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Mixing AstraZeneca and Pfizer vaccines gives stronger immunity against COVID

Study shows mixing AstraZeneca and Pfizer gives stronger immunity

People who have been double-dosed with the Oxford/AstraZeneca vaccine could have a stronger immune response if they were given a different jab as a booster, Sky News has reported based on new study findings.

Professor Matthew Snape from the Oxford Vaccine Group said the “mix and match” approach may result in additional protection against coronavirus.

The study, called Com-COV, compared mixed two-dose schedules of Pfizer and AstraZeneca vaccines, and found that in any combination, they produced high concentrations of antibodies against the coronavirus spike protein.

Results showed people who received the AstraZeneca vaccine first, followed four weeks later by a Pfizer dose, produced antibody levels nine times higher than those given two doses of the Oxford jab.

Matthew Snape, the Oxford professor behind the trial, said that the findings could be used to give flexibility to vaccine rollouts, but was not large enough to recommend a broader shift away from clinically approved schedules on its own.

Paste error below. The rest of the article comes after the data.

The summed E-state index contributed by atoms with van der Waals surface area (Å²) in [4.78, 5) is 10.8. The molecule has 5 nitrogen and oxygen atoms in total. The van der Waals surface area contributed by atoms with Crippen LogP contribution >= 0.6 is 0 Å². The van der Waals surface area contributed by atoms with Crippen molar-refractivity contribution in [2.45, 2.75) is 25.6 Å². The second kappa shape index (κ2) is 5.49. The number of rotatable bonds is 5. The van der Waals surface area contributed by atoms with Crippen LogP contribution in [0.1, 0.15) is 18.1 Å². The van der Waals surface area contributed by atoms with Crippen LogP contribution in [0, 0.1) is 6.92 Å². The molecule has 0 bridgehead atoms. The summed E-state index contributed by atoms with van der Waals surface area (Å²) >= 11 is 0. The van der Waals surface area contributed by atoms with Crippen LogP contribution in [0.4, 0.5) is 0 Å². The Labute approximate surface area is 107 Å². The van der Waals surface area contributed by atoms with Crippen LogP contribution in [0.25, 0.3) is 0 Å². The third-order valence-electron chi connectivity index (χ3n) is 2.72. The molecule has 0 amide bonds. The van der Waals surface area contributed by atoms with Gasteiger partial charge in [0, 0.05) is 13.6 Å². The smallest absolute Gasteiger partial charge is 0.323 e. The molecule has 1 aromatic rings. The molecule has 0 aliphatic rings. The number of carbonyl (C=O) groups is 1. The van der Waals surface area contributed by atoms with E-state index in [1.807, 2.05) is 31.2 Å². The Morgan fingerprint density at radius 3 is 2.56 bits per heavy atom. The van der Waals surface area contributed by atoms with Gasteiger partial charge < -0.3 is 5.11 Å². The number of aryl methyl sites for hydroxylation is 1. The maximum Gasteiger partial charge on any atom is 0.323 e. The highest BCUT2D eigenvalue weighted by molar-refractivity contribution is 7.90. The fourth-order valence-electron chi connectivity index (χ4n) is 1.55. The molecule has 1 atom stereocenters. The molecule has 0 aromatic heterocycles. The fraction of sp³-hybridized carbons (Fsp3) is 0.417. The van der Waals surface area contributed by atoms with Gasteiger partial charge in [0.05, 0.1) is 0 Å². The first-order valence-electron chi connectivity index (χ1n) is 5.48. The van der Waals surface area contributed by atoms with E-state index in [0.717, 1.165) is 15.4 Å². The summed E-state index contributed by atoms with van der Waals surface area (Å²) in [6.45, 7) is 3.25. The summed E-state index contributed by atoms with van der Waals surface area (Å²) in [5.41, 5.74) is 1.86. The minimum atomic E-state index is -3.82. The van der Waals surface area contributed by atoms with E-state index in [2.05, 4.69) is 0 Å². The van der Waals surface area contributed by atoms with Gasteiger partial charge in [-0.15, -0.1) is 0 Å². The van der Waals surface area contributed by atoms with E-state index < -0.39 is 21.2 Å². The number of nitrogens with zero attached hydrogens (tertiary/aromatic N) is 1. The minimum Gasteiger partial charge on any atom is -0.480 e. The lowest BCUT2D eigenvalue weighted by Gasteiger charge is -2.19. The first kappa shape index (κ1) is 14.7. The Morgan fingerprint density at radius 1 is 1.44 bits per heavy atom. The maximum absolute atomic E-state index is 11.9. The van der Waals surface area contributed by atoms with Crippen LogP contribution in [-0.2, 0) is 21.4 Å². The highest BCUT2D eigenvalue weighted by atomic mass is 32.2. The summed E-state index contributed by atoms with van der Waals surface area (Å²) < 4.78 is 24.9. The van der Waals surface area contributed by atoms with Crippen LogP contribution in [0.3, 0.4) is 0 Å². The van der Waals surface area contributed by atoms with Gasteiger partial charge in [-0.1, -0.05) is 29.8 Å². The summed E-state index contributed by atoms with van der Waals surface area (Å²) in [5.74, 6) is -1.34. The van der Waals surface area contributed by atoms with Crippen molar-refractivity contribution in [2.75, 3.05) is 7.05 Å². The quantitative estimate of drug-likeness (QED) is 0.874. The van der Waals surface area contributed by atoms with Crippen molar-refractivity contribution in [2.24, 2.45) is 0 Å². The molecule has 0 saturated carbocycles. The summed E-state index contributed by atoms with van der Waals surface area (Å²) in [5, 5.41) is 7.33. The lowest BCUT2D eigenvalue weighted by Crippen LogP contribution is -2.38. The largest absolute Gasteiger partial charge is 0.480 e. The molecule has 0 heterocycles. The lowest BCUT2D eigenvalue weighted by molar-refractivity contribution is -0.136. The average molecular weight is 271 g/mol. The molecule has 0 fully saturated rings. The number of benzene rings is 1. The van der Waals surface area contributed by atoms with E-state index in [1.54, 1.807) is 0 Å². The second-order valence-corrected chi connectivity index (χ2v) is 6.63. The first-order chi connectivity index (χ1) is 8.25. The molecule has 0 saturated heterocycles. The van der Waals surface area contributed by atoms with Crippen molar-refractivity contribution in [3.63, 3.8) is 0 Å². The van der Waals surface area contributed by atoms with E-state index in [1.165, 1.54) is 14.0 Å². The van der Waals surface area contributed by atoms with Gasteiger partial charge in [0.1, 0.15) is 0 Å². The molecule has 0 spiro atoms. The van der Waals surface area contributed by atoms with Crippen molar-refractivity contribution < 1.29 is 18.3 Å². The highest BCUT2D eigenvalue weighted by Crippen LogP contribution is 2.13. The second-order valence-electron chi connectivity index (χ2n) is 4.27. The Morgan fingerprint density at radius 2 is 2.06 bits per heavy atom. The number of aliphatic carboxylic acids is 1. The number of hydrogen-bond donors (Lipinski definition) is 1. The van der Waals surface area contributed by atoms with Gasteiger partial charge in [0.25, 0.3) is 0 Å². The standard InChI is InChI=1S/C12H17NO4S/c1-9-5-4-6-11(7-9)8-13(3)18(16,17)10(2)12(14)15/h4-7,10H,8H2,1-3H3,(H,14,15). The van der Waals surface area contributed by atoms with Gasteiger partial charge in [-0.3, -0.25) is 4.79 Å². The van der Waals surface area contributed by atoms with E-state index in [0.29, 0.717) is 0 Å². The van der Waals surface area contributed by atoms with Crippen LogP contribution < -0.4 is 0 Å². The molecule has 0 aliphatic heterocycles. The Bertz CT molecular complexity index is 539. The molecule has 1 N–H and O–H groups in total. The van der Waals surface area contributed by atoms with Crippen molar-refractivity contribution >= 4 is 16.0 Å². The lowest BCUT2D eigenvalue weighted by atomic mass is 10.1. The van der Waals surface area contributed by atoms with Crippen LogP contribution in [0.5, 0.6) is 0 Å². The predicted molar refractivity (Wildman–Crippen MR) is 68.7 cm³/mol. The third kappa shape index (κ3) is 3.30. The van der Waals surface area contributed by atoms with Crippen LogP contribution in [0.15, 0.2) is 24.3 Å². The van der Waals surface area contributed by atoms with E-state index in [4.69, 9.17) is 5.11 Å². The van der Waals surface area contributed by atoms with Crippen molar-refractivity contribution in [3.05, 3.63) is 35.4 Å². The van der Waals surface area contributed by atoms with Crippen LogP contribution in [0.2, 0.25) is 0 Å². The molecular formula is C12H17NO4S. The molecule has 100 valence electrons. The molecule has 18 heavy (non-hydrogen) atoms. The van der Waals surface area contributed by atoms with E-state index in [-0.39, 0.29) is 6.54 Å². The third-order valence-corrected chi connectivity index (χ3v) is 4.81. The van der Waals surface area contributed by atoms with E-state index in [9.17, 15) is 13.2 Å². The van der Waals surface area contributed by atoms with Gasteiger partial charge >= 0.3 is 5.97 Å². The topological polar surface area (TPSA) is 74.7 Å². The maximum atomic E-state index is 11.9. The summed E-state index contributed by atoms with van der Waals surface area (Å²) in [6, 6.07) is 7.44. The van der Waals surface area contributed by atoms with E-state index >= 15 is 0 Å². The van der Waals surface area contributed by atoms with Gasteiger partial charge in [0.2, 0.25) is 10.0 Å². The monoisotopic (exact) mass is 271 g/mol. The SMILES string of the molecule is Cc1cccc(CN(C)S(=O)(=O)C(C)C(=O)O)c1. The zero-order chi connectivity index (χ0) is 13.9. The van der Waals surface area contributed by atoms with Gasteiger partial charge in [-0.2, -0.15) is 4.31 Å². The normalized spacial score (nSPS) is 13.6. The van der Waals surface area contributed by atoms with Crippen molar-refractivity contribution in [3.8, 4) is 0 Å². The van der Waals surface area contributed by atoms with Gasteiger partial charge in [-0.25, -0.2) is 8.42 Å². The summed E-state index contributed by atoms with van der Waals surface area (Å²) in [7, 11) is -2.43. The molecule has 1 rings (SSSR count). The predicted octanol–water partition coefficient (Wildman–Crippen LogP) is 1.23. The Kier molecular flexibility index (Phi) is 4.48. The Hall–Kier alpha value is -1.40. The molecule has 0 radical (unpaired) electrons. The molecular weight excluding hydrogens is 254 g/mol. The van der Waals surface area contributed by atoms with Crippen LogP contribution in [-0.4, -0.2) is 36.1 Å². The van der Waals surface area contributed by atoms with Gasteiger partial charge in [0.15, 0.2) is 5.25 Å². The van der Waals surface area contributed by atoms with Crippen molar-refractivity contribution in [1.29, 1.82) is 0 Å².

“It’s certainly encouraging that these antibody and T-cell responses look good with the mixed schedules,” he told reporters.

“But I think your default has to stay, unless there’s a very good reason otherwise, to what is proven to work,” he added referring to the same-shot vaccine schedules assessed in clinical trials.

With the continuing global vaccine supply shortages and an increasing variety of COVID-19 vaccines approved for emergency use, many have wondered whether combining different vaccines could be a feasible option to fast-track and simplify vaccination efforts.

The short answer from the World Health Organization, following preliminary studies in Spain, the UK and Germany and evidence coming from real-life scenarios in India, is yes.

But so far it is only with an AstraZeneca first dose followed by a Pfizer vaccine as a second dose that we know for sure that this can be done “without any problems in the sense of efficacy,” said Alejandro Cravioto, WHO Chair of Strategic Management, when asked about the issue at an online question and answer session.

“We have over 15 vaccines now that are being used in different countries,” said Katherine O’Brien, WHO Director of Immunization, Vaccines and Biologicals department.

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